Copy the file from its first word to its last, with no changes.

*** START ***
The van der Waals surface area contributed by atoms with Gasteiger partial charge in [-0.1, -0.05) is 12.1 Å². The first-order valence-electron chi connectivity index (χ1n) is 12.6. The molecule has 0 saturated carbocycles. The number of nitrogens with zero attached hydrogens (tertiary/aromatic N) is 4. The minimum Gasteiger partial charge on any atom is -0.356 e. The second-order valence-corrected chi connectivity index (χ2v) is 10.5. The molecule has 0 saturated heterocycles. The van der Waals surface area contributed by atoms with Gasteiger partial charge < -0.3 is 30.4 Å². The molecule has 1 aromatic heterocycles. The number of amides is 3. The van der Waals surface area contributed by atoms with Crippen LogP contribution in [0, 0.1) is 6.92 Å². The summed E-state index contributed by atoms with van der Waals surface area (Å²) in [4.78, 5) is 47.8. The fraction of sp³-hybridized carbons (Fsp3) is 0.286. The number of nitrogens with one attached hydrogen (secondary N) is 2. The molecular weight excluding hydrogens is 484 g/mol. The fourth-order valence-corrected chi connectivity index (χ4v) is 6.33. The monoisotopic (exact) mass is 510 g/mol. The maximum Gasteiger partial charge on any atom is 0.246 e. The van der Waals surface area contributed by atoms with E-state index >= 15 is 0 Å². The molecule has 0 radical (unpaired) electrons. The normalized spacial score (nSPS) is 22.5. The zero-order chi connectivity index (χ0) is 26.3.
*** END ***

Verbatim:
The van der Waals surface area contributed by atoms with Gasteiger partial charge in [-0.1, -0.05) is 12.1 Å². The first-order valence-electron chi connectivity index (χ1n) is 12.6. The molecule has 0 saturated carbocycles. The number of nitrogens with zero attached hydrogens (tertiary/aromatic N) is 4. The minimum Gasteiger partial charge on any atom is -0.356 e. The second-order valence-corrected chi connectivity index (χ2v) is 10.5. The molecule has 0 saturated heterocycles. The van der Waals surface area contributed by atoms with Gasteiger partial charge < -0.3 is 30.4 Å². The molecule has 1 aromatic heterocycles. The number of amides is 3. The van der Waals surface area contributed by atoms with Crippen LogP contribution in [0, 0.1) is 6.92 Å². The summed E-state index contributed by atoms with van der Waals surface area (Å²) in [4.78, 5) is 47.8. The fraction of sp³-hybridized carbons (Fsp3) is 0.286. The number of nitrogens with one attached hydrogen (secondary N) is 2. The molecular weight excluding hydrogens is 484 g/mol. The fourth-order valence-corrected chi connectivity index (χ4v) is 6.33. The monoisotopic (exact) mass is 510 g/mol. The maximum Gasteiger partial charge on any atom is 0.246 e. The van der Waals surface area contributed by atoms with E-state index >= 15 is 0 Å². The molecule has 0 radical (unpaired) electrons. The normalized spacial score (nSPS) is 22.5. The zero-order chi connectivity index (χ0) is 26.3.